You click your seat belt when getting behind the wheel and make sure child seats are securely fastened – but do you give the same attention to items you're hauling?
Unsecure loads can be deadly, yet we still regularly see items from trash to large pieces of wood or metal flying out of the back of vehicles on roadways. Last year, the Washington State Patrol contacted 6,268 vehicles for failing to secure their load and at least 170 collisions were caused by unsecure loads. Of those, 16 involved injuries.
Nationally, more than 200,000 crashes between 2011 and 2014 were caused by road debris, according to a recent study by the AAA Foundation for Safety, including 39,000 injuries and 500 deaths.
Seattle's Robin Abel knows the dangers all too well.
In 2004, her daughter was seriously injured by road debris on Interstate 405. The experience made Abel a safety crusader. She's since lobbied state and federal officials and this year 47 states and the U.S. Virgin Islands will officially recognize June 6 as Secure Your Load Day, vowing to educate the public on the importance of safely securing loads.
"Unsecured loads and road debris are not freak accidents but frequent incidents and most are preventable with just a few minutes of time and a few dollars in equipment," Abel said.
|This Washington State Patrol photo from a 2016 unsecure load crash on State Route 97 shows just how dangerous items can be when they crash into oncoming vehicles. The driver of this car was sent to the hospital but survived.|
It's not just large items either. Even a hammer or shovel thrown in the back of a pick-up truck can turn dangerous once it's suddenly hurtling toward other travelers. "A 20-pound object at 55 mph has a force of 1,000 pounds at impact," Abel said.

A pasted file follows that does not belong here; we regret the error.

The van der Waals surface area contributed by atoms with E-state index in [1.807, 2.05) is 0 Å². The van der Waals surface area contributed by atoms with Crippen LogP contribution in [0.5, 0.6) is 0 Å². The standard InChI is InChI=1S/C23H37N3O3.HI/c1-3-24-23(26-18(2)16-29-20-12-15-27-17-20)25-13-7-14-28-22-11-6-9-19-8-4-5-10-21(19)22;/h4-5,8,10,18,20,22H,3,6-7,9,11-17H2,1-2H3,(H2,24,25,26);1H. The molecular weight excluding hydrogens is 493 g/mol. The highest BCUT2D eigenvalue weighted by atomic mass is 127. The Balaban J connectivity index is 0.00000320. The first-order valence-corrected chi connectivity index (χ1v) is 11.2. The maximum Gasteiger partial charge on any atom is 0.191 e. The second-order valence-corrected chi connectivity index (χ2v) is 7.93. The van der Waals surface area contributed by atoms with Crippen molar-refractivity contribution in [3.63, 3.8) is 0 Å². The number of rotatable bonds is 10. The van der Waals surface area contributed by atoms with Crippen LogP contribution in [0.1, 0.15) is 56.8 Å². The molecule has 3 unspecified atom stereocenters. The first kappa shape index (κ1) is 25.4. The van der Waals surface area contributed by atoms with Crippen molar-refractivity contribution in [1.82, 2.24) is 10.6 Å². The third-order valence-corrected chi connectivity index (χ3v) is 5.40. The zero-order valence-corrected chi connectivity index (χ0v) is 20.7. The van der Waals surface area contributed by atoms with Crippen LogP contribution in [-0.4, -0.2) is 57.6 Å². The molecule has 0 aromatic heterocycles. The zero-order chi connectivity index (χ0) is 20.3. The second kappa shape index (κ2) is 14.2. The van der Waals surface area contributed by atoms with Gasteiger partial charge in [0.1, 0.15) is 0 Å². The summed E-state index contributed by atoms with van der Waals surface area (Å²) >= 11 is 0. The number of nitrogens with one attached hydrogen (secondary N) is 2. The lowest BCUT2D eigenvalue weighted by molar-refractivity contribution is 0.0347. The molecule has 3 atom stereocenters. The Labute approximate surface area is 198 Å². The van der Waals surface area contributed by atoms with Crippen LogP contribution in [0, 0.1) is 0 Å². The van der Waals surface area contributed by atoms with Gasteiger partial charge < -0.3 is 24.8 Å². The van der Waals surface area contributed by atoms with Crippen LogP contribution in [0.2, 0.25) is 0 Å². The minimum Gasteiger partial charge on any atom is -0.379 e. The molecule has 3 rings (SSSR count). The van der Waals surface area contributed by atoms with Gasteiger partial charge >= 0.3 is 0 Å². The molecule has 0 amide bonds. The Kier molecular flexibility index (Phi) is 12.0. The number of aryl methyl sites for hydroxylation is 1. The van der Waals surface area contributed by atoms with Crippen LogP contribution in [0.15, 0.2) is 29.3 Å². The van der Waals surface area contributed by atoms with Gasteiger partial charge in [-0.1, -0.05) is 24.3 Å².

Abel worked for tougher laws for those who violate the secure load laws in Washington and elsewhere – making it expensive as well as dangerous to drive with unsecure loads. In our state, fines now range from a $228 citation to criminal charges if items cause property damage or injuries.
In addition to the danger, unsecure loads also are a major culprit in roadside trash along our highways. We spend $4 million a year on roadway cleanup and have an active Adopt-A-Highway program and the Department of Ecology Youth Corps program assisting with trash clean up. Despite those efforts, the amount of trash on roadways continues to grow. Even a "quick trip" to a landfill or helping a friend move requires tying down or otherwise securing the items.
Not sure how to make your load secure? Abel and the Washington State Patrol suggest these safety tips:
- Tie down load with rope, netting or straps
- Tie large objects directly to the vehicle or trailer
- Cover the entire load with a sturdy tarp or netting
- Don't overload the vehicle
- Always double check load to make sure a load is secure
|The hydraulic cylinder lift arm that came off another vehicle crashed through the windshield of this car in 2016, narrowly missing the driver.|